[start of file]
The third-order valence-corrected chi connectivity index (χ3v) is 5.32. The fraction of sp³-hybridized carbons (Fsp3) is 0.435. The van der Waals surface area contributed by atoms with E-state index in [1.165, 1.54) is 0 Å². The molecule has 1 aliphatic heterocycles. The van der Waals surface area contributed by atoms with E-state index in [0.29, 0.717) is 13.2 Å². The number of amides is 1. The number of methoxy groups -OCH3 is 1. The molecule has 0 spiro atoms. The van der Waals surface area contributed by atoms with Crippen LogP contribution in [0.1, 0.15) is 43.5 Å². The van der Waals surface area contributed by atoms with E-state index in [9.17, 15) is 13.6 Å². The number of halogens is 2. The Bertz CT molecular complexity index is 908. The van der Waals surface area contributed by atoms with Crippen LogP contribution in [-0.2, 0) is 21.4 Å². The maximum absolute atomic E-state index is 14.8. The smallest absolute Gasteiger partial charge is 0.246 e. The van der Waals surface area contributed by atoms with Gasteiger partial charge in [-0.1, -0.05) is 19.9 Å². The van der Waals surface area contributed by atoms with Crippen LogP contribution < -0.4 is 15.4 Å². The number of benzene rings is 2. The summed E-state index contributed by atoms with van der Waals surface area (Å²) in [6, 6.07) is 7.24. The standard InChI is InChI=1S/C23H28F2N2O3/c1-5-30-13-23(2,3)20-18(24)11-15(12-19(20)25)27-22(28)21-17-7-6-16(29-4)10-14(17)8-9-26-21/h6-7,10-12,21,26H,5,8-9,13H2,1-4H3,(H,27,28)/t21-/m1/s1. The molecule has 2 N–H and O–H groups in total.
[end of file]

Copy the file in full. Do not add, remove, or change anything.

The third-order valence-corrected chi connectivity index (χ3v) is 5.32. The fraction of sp³-hybridized carbons (Fsp3) is 0.435. The van der Waals surface area contributed by atoms with E-state index in [1.165, 1.54) is 0 Å². The molecule has 1 aliphatic heterocycles. The van der Waals surface area contributed by atoms with E-state index in [0.29, 0.717) is 13.2 Å². The number of amides is 1. The number of methoxy groups -OCH3 is 1. The molecule has 0 spiro atoms. The van der Waals surface area contributed by atoms with Crippen LogP contribution in [0.1, 0.15) is 43.5 Å². The van der Waals surface area contributed by atoms with E-state index in [9.17, 15) is 13.6 Å². The number of halogens is 2. The Bertz CT molecular complexity index is 908. The van der Waals surface area contributed by atoms with Crippen LogP contribution in [-0.2, 0) is 21.4 Å². The maximum absolute atomic E-state index is 14.8. The smallest absolute Gasteiger partial charge is 0.246 e. The van der Waals surface area contributed by atoms with Gasteiger partial charge in [-0.1, -0.05) is 19.9 Å². The van der Waals surface area contributed by atoms with Crippen LogP contribution < -0.4 is 15.4 Å². The number of benzene rings is 2. The summed E-state index contributed by atoms with van der Waals surface area (Å²) in [6, 6.07) is 7.24. The standard InChI is InChI=1S/C23H28F2N2O3/c1-5-30-13-23(2,3)20-18(24)11-15(12-19(20)25)27-22(28)21-17-7-6-16(29-4)10-14(17)8-9-26-21/h6-7,10-12,21,26H,5,8-9,13H2,1-4H3,(H,27,28)/t21-/m1/s1. The molecule has 2 N–H and O–H groups in total.